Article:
Stiles, 668 F.Supp. at 508. The district court also found that Stiles' evidence included no facts to support his claim for punitive damages beyond the facts asserted to support the underlying claim.
Under North Carolina law, which applies in this case, a product may be rendered unmerchantable when the directions and warnings as a whole do not adequately inform the user of a potential danger of the product. Reid v. Eckerds Drug, Inc., 40 N.C.App. 476, 482, 253 S.E.2d 344, 348-49, cert. denied, 297 N.C. 612, 257 S.E.2d 219 (1979). Stiles argues that the warnings on the battery did not adequately inform of the dangers he encountered and therefore rendered the battery unmerchantable. Stiles claims that the allegedly defective warnings also provide grounds for holding the manufacturer liable in negligence. Stiles suggests that the warnings should be "more terse" and "more descriptive," should specifically tell the consumer to wear goggles or a face shield when working around batteries and that merely lifting a vent cap could cause an explosion. We disagree.
The North Carolina Court of Appeals has wisely noted that
"[t]he capacity for plaintiffs to invent duty to warn theories far exceeds the capacity of manufacturers to provide warnings to counter them. While some warnings should be given, efforts must be taken to prevent warnings and instructions from taking on a ritualistic purpose, immaterial in their influence on individual behavior but decisive in the way they shape liability."
Fowler v. General Elec. Co., 40 N.C.App. 301, 307, 252 S.E.2d 862, 866 (1979) (quoting Epstein, Products Liability: The Search for the Middle Ground, 56 N.C.L. Rev. 643, 653 (1978)). Plaintiff's own expert concluded that one should be able to infer that blindness or death can result from an explosion near one's face. As the district court noted, the warnings specifically mention the danger of explosion, poison, severe burns and the need to shield eyes and face from the battery. It is not possible for consumer warnings to cover every possible danger in explicit detail. We decline to place manufacturers under such a burden. The district court properly concluded that these warnings were adequate to inform the user of the potential dangers.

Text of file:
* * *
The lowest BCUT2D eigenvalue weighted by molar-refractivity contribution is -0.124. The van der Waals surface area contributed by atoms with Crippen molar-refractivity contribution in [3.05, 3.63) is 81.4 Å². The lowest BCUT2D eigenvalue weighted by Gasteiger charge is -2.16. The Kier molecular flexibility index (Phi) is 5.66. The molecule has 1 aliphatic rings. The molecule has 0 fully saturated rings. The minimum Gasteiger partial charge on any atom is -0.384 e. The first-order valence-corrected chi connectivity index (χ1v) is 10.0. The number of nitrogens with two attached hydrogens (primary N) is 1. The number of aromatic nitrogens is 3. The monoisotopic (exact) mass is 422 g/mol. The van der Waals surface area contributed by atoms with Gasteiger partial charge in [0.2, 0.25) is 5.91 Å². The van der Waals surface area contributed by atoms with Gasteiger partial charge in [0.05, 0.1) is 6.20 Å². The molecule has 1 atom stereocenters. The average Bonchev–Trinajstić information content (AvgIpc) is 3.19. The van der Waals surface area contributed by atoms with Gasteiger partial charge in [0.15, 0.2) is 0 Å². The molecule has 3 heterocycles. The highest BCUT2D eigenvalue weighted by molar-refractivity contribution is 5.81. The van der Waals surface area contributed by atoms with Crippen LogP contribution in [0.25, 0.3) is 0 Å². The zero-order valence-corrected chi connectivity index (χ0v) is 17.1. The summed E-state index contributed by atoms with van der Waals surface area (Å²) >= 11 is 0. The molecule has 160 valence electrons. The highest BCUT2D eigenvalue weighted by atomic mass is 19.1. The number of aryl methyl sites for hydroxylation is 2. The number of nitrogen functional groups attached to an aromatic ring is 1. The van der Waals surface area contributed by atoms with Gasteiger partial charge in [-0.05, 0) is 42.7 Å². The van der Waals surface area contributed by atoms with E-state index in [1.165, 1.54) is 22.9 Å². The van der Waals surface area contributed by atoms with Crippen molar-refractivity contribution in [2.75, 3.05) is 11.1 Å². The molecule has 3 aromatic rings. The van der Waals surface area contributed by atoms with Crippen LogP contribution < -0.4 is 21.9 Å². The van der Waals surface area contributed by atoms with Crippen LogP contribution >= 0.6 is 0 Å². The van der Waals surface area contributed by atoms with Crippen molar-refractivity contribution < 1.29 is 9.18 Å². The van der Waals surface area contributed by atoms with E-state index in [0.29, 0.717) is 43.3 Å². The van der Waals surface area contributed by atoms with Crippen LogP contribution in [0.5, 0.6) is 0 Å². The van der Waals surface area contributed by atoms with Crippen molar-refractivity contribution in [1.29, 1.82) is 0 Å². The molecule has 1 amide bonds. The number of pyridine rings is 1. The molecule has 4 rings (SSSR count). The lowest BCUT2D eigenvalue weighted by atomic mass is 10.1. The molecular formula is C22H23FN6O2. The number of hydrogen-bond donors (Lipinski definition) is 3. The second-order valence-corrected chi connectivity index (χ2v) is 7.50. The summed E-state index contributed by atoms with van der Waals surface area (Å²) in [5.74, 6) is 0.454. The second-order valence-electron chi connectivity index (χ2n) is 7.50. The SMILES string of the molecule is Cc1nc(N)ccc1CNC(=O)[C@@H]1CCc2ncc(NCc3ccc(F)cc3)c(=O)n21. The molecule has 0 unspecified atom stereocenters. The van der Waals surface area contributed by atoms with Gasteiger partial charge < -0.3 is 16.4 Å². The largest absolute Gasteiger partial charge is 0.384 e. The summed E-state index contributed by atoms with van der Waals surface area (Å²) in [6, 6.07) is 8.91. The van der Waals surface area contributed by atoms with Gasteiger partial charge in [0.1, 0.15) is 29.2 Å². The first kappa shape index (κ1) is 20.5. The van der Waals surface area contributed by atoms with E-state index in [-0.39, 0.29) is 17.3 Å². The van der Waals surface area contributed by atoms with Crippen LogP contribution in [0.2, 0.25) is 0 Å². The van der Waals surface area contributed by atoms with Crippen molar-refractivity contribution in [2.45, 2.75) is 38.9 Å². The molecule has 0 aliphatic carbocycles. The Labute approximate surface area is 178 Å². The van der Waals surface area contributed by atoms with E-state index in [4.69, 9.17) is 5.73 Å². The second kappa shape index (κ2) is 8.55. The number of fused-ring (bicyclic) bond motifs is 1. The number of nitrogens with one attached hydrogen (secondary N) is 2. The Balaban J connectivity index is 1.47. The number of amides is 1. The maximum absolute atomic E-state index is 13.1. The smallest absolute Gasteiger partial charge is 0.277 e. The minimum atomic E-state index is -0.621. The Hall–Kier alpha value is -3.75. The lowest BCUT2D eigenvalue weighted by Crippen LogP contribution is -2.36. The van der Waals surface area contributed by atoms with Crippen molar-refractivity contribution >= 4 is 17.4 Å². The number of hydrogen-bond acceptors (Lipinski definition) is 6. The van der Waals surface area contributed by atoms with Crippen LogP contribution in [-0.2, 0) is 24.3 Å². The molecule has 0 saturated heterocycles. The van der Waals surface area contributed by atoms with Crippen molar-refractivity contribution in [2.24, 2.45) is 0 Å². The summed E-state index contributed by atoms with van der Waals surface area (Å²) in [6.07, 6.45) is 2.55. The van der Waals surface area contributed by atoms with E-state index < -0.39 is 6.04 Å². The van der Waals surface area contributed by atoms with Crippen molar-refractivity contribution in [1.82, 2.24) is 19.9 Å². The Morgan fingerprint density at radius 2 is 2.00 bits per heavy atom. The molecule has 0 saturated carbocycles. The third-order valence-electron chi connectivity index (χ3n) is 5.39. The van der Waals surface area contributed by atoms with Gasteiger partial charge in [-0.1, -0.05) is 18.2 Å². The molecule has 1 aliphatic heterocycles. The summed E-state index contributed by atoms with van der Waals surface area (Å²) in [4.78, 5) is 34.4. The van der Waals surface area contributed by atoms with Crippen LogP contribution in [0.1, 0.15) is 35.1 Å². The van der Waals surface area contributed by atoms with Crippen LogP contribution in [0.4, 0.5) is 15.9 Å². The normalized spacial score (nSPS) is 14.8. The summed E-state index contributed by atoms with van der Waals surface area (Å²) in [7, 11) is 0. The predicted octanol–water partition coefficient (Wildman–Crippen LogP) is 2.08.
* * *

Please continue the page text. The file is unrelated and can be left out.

While Stiles' primary argument is that liability should be based on the allegedly inadequate warnings, the district court properly noted that plaintiff's evidence does not support a finding that a defect existed in the battery itself, either at the time of sale or at some subsequent time. While Stiles noticed a knot on the battery before he opened the vent cap, testimony indicated that such a knot could not have caused the explosion. Furthermore, the evidence shows that Stiles installed the battery himself, placing the battery in its standard fitting and further securing it by tying it down with a "cigarette string." Stiles also modified the electrical wiring between the starter and the battery by splicing an extra section of cable. Indeed, Stiles' own expert testified that there had to be some external spark or source to ignite the gas coming from the battery to cause the explosion. We agree with the district court that the evidence cannot support a finding that a defect existed in the battery.
In North Carolina, " '[p]unitive damages may not be awarded unless otherwise a cause of action exists and at least nominal damages are recoverable by the plaintiff.' " Clemmons v. Life Ins. Co., 274 N.C. 416, 423-24, 163 S.E.2d 761, 766 (1968) (quoting Worthy v. Knight, 210 N.C. 498, 187 S.E. 771 (1936)). Since Stiles' evidence does not support his initial claims for negligence and breach of warranty, the district court properly concluded that punitive damages could not be awarded in this case.
In conclusion, we agree with the district court that Stiles' evidence produces no genuine issue of material fact. Defendants' motions for summary judgment were properly granted and the judgment of the district court is accordingly